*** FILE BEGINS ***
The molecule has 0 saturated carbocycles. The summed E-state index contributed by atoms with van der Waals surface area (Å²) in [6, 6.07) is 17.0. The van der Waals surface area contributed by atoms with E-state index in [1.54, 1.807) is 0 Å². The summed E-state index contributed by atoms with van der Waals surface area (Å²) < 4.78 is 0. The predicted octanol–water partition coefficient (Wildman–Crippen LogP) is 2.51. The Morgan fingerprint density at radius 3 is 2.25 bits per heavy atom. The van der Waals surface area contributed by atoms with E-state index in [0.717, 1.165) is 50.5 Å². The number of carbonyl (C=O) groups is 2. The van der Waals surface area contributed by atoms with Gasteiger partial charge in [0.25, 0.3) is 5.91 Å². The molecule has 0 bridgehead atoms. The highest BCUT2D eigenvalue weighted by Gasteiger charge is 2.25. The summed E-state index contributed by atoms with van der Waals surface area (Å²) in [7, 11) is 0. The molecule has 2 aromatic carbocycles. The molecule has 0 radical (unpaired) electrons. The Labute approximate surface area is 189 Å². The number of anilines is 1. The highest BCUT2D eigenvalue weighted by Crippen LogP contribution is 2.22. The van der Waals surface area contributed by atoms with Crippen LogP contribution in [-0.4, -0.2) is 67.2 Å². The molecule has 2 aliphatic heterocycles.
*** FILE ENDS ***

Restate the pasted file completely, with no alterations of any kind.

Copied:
The molecule has 0 saturated carbocycles. The summed E-state index contributed by atoms with van der Waals surface area (Å²) in [6, 6.07) is 17.0. The van der Waals surface area contributed by atoms with E-state index in [1.54, 1.807) is 0 Å². The summed E-state index contributed by atoms with van der Waals surface area (Å²) < 4.78 is 0. The predicted octanol–water partition coefficient (Wildman–Crippen LogP) is 2.51. The Morgan fingerprint density at radius 3 is 2.25 bits per heavy atom. The van der Waals surface area contributed by atoms with E-state index in [0.717, 1.165) is 50.5 Å². The number of carbonyl (C=O) groups is 2. The van der Waals surface area contributed by atoms with Gasteiger partial charge in [0.25, 0.3) is 5.91 Å². The molecule has 0 bridgehead atoms. The highest BCUT2D eigenvalue weighted by Gasteiger charge is 2.25. The summed E-state index contributed by atoms with van der Waals surface area (Å²) in [7, 11) is 0. The molecule has 2 aromatic carbocycles. The molecule has 0 radical (unpaired) electrons. The Labute approximate surface area is 189 Å². The number of anilines is 1. The highest BCUT2D eigenvalue weighted by Crippen LogP contribution is 2.22. The van der Waals surface area contributed by atoms with Crippen LogP contribution in [-0.4, -0.2) is 67.2 Å². The molecule has 2 aliphatic heterocycles.